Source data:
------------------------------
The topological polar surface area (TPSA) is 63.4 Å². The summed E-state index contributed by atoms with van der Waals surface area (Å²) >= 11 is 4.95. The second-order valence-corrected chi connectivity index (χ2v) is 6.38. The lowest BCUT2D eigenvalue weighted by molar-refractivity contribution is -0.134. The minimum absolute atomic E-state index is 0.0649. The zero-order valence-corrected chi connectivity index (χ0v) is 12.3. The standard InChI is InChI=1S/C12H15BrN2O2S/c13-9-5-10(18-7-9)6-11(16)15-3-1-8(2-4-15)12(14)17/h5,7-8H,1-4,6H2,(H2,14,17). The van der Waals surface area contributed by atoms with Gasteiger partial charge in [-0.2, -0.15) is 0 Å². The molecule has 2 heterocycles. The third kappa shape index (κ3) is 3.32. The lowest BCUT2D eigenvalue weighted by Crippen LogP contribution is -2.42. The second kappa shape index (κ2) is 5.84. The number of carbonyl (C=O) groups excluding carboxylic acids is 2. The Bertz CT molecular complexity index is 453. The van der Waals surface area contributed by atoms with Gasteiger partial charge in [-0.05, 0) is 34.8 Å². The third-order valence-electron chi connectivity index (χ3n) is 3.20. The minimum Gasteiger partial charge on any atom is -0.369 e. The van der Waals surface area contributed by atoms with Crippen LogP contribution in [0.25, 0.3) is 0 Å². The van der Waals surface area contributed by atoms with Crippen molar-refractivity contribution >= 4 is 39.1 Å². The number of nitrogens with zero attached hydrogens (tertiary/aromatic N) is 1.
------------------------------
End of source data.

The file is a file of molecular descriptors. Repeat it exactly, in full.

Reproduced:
The topological polar surface area (TPSA) is 63.4 Å². The summed E-state index contributed by atoms with van der Waals surface area (Å²) >= 11 is 4.95. The second-order valence-corrected chi connectivity index (χ2v) is 6.38. The lowest BCUT2D eigenvalue weighted by molar-refractivity contribution is -0.134. The minimum absolute atomic E-state index is 0.0649. The zero-order valence-corrected chi connectivity index (χ0v) is 12.3. The standard InChI is InChI=1S/C12H15BrN2O2S/c13-9-5-10(18-7-9)6-11(16)15-3-1-8(2-4-15)12(14)17/h5,7-8H,1-4,6H2,(H2,14,17). The van der Waals surface area contributed by atoms with Gasteiger partial charge in [-0.2, -0.15) is 0 Å². The molecule has 2 heterocycles. The third kappa shape index (κ3) is 3.32. The lowest BCUT2D eigenvalue weighted by Crippen LogP contribution is -2.42. The second kappa shape index (κ2) is 5.84. The number of carbonyl (C=O) groups excluding carboxylic acids is 2. The Bertz CT molecular complexity index is 453. The van der Waals surface area contributed by atoms with Gasteiger partial charge in [-0.05, 0) is 34.8 Å². The third-order valence-electron chi connectivity index (χ3n) is 3.20. The minimum Gasteiger partial charge on any atom is -0.369 e. The van der Waals surface area contributed by atoms with Crippen LogP contribution in [0.25, 0.3) is 0 Å². The van der Waals surface area contributed by atoms with Crippen molar-refractivity contribution >= 4 is 39.1 Å². The number of nitrogens with zero attached hydrogens (tertiary/aromatic N) is 1.